Brand equity and brand content

Working on brand equity, storytelling and community management with customers in recent months gave us food for thought regarding the relationship between a brand and the contents associated to that brand. Our conclusion is that the interaction between brand and brand contents may either be nurturing or weakening the brand irrespective of the intrinsic "quality" of contents. In fact, it's a matter of consistency between what the brand stands for in the minds of its consumers and the contents associated with that brand. That degree of consistency will define how trustworthy the brand appears to be and how credible and desirable the brand stories are in the eyes of the consumers.


Zappos' Hsieh: Building a Formidable Brand

As usual Hsieh speaks with passion about the importance of culture and of creating a workplace that is fun to work in. Crucially he shows how building a formidable brand is never divorced from the endeavor to developing an amazing culture and to creating a workplace that's fun to work in day in day out. The presentation below is really worth your time, especially if you live and work in a country where customer service is not the strongest point of focus of businesses.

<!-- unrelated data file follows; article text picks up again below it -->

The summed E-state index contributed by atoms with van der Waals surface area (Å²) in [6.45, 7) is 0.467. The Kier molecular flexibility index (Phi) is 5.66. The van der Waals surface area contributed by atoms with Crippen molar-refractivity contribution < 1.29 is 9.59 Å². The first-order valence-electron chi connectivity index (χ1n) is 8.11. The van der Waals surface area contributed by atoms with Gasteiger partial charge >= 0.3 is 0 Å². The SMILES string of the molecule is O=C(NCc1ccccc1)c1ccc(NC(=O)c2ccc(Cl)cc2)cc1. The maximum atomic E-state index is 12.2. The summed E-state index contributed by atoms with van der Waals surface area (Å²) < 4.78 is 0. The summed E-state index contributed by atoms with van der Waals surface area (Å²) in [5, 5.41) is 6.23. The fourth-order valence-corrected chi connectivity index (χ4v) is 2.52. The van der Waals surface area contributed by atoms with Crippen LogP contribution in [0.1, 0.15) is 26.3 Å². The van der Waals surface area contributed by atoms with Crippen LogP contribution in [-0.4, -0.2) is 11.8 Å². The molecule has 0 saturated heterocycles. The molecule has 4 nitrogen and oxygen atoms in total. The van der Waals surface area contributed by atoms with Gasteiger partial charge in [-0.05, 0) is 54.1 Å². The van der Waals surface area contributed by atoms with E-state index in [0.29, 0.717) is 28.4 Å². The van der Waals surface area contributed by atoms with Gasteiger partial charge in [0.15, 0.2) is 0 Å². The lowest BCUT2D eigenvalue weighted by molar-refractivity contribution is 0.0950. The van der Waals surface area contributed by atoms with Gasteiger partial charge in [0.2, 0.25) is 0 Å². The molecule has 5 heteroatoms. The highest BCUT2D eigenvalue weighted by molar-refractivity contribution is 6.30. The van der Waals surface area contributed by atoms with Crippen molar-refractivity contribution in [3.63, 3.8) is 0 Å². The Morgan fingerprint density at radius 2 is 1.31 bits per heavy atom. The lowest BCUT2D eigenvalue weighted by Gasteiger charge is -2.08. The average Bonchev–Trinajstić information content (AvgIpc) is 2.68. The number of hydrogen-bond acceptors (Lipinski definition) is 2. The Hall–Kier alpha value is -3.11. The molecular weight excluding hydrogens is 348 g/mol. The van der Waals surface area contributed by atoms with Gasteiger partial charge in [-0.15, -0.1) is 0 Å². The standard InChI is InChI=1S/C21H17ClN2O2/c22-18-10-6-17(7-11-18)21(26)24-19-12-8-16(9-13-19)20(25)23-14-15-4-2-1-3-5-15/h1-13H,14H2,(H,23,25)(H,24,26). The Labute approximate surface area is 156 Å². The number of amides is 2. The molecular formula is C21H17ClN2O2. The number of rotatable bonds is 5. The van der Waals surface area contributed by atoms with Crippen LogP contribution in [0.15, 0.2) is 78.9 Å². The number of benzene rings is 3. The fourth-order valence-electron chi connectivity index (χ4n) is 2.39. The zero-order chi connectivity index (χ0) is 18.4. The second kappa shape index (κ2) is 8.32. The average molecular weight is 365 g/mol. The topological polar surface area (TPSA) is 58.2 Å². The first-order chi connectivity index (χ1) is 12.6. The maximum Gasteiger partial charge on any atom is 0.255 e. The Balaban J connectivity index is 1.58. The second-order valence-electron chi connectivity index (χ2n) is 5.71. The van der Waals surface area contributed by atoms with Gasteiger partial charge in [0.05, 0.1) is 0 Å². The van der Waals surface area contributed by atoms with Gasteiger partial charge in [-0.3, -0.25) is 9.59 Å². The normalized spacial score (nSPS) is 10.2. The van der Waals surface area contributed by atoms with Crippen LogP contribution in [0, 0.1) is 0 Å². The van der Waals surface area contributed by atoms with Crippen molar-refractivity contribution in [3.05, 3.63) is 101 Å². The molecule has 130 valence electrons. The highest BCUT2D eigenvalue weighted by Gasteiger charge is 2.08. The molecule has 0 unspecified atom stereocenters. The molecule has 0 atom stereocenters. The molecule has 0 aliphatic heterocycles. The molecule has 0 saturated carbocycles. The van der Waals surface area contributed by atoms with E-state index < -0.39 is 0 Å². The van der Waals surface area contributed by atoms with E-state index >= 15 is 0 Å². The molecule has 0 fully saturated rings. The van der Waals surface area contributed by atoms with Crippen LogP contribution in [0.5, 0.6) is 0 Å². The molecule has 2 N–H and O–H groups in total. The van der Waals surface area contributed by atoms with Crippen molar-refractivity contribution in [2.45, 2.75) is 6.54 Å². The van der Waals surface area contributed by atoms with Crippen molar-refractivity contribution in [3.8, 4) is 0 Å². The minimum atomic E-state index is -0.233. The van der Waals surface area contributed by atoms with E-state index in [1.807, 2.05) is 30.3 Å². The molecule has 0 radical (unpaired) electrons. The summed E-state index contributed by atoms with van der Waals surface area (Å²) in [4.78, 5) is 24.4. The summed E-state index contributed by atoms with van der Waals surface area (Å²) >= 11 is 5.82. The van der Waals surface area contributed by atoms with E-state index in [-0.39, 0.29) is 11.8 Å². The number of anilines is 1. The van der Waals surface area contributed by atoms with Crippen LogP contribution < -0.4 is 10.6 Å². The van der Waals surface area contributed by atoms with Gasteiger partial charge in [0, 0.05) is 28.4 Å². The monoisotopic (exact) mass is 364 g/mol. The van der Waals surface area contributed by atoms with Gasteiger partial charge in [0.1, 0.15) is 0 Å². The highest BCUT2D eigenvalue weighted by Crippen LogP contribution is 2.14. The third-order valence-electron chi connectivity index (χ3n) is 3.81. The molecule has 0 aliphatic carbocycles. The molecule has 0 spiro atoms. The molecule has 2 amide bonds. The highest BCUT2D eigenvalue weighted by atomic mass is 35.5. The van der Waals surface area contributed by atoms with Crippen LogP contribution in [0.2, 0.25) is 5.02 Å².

Kate Spade Saturday concept trial in Manhattan

Back in the summer of 2013 Kate Spade Saturday tried a concept involving huge touch-screens deployed at different locations in Manhattan to offer a service making it possible for consumers to order and get the products delivered anywhere in the city. The concept was deployed in cooperation with eBay.

The whole operation definitely captures attention. It may be a good way to communicate with the public about the brand and its cool, innovative spirit, but is this a viable business model?

A case of botched pivot

A few days ago GetGlue merged with i.TV and executed a "zoom-in" pivot dropping its universal check-in model to focus on becoming the platform for real-time updates about live TV. Aside from the expected benefits from the move itself, which is discussed in a post on Engadget, the dimension of execution seems to be leaving a lot to be desired and shows how carefully a pivot should be prepared.